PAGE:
A shipping expert has suggested that a canal be built between Beijing and Tianjin, to provide an outlet to the sea for Beijing and promote the capital city's economic development and cultural progress.
As a metropolis, Beijing needs an outlet to the sea and the canal can link Beijing with the rest of the world through waterways, bringing along greater development of the city's economy and culture, and accelerating development on both sides of the canal, said Liu Dehong, deputy director of the marine bureau of the Ministry of Communications.
Liu is also a member of the National Committee of the Chinese People's Political Consultative Conference (CPPCC), who is attending the annual session of the top advisory body of China, scheduled to close Wednesday afternoon.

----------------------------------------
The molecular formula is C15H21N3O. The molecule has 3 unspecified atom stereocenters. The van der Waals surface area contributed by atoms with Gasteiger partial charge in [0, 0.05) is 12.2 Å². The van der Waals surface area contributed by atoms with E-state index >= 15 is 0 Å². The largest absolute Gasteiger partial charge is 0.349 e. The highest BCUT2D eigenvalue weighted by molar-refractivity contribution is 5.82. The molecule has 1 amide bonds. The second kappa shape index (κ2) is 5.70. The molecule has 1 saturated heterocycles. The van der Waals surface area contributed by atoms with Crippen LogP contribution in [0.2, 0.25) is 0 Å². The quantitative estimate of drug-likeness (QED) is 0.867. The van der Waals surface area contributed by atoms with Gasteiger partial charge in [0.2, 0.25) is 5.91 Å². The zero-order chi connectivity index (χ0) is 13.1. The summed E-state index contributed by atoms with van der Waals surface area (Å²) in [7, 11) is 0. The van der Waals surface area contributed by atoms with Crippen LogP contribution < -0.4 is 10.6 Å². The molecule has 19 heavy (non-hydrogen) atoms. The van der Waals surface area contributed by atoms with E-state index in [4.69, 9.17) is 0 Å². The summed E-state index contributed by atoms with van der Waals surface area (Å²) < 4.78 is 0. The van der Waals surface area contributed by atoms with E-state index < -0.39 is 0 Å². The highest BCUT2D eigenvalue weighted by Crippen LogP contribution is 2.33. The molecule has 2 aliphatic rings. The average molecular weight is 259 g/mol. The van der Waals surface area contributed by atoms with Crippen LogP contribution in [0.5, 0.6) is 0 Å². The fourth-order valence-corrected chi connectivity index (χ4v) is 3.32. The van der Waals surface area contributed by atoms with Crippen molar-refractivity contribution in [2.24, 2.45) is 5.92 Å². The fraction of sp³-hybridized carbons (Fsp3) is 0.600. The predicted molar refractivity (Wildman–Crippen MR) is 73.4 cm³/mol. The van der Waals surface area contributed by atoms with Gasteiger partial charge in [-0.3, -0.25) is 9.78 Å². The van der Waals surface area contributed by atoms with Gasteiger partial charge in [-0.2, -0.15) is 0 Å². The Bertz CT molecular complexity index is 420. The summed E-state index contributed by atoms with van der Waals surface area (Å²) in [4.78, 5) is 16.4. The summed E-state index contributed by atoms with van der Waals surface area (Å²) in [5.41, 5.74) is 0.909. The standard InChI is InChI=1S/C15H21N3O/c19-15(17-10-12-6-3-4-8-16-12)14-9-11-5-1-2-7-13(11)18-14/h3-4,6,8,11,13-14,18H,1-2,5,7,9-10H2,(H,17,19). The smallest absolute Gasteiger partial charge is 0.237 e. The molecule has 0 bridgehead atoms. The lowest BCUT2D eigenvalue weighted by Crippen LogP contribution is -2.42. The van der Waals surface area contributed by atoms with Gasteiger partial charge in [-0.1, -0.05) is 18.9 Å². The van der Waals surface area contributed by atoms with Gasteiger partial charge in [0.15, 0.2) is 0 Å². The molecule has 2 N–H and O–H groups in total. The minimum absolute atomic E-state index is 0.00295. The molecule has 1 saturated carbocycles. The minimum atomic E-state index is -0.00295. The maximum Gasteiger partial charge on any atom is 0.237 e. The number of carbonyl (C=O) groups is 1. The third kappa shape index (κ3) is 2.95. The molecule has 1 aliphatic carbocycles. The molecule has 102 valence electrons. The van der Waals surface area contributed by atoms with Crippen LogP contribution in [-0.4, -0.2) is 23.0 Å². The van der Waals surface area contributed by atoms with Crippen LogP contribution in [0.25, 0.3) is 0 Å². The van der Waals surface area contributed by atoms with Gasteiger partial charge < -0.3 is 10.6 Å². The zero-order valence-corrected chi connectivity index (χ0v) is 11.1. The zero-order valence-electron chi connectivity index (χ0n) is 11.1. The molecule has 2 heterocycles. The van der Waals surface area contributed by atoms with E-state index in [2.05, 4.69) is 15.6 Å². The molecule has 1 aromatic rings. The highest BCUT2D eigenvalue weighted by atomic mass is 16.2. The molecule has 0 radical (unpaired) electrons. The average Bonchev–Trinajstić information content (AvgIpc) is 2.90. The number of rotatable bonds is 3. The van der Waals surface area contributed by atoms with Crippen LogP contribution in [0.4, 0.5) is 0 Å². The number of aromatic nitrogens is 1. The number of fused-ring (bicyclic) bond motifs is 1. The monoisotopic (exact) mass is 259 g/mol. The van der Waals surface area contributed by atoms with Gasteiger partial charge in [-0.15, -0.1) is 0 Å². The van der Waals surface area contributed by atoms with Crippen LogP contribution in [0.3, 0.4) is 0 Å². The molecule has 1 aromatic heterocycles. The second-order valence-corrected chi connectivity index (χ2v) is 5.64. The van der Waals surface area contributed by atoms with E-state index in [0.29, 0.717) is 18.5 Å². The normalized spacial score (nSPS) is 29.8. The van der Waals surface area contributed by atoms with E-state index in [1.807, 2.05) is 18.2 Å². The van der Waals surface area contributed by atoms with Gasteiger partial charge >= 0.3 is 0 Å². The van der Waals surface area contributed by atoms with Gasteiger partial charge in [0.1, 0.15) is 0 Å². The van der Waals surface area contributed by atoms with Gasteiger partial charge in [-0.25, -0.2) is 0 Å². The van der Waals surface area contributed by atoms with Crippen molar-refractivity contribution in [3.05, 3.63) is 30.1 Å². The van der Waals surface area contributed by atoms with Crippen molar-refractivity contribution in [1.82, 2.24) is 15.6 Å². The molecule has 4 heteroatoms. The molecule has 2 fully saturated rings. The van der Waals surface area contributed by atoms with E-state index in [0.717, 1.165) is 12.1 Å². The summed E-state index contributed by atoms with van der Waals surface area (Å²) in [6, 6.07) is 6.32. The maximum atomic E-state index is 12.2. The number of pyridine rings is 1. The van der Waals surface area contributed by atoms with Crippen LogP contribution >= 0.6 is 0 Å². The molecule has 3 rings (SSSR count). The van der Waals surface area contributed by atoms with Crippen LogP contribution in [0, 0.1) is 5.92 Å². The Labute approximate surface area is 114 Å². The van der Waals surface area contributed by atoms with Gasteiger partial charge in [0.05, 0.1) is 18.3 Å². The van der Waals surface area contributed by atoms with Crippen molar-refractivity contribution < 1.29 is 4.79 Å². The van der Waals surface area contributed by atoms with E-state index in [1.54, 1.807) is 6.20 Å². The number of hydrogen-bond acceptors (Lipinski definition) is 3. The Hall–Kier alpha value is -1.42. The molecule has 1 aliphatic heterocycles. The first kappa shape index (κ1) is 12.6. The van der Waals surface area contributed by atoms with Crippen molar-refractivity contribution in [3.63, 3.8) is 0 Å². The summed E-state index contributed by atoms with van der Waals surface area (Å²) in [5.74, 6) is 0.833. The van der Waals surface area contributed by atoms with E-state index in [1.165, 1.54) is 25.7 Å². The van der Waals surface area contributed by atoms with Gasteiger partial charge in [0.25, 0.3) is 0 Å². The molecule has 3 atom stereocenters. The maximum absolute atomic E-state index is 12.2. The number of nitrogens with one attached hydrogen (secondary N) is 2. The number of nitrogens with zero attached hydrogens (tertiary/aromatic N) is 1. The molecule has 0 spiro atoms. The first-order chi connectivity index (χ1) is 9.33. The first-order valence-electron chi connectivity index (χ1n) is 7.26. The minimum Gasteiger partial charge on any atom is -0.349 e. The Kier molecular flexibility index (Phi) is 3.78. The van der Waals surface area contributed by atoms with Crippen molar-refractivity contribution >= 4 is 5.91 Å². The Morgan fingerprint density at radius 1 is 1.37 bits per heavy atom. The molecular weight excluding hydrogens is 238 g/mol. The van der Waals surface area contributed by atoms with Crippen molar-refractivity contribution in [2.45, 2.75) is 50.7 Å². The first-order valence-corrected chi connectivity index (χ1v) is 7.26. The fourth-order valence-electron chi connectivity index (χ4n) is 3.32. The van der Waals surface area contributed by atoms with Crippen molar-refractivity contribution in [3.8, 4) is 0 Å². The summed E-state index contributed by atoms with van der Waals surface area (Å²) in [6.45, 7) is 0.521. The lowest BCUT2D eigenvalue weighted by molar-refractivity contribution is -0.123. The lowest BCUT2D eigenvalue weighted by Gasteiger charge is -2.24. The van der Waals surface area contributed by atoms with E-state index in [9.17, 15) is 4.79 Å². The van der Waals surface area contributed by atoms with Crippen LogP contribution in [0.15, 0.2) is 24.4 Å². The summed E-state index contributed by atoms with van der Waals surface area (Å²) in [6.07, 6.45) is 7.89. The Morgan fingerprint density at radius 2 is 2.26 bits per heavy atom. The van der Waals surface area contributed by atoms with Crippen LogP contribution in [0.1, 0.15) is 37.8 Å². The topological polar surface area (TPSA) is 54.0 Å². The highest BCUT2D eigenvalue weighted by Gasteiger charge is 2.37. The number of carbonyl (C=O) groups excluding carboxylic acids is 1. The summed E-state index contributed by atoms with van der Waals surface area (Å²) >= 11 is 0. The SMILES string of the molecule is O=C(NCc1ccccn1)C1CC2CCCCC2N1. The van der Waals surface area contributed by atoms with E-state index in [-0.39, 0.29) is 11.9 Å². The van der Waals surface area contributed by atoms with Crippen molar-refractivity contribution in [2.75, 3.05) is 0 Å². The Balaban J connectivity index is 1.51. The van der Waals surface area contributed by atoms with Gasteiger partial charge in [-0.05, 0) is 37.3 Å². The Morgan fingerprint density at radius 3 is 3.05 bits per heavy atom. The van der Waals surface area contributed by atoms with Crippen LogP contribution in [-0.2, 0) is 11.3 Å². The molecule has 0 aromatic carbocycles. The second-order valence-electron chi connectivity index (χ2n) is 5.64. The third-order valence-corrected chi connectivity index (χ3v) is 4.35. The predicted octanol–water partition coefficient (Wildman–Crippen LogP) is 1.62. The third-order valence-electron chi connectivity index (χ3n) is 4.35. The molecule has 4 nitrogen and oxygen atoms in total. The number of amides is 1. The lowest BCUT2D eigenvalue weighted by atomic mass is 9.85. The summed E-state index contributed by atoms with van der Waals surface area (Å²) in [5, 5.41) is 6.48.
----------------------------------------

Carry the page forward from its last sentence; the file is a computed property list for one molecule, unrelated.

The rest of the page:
Beijing and Tianjin are over 120 kilometers away and the difference of elevation between the two cities is 40 meters.
In terms of technology and equipment, the Beijing-Tianjin canal is feasible to build, said Liu, adding the canal can make use of water resources of the south-to-north water diversion project. The east route of the planned water diversion project is to channel water from the lower reaches of the Yangtze River into Tianjin and Hebei Province.
Liu said that transport departments have made surveys and planning on the feasibility of the canal.
According to plan, the canal will be linked with the water system in Beijing at one end and it will be divided into two ways in Tianjin, one to be connected with a waterway leading to Hangzhou in east China's Zhejiang Province and one runs to Tanggu Port and empties into the sea.
While building bridges across the canal, three to four ship locks can also be constructed to allow passage of 3,000 dead weight tonnage ships on the canal, Liu said.
(Xinhua News Agency March 13, 2002)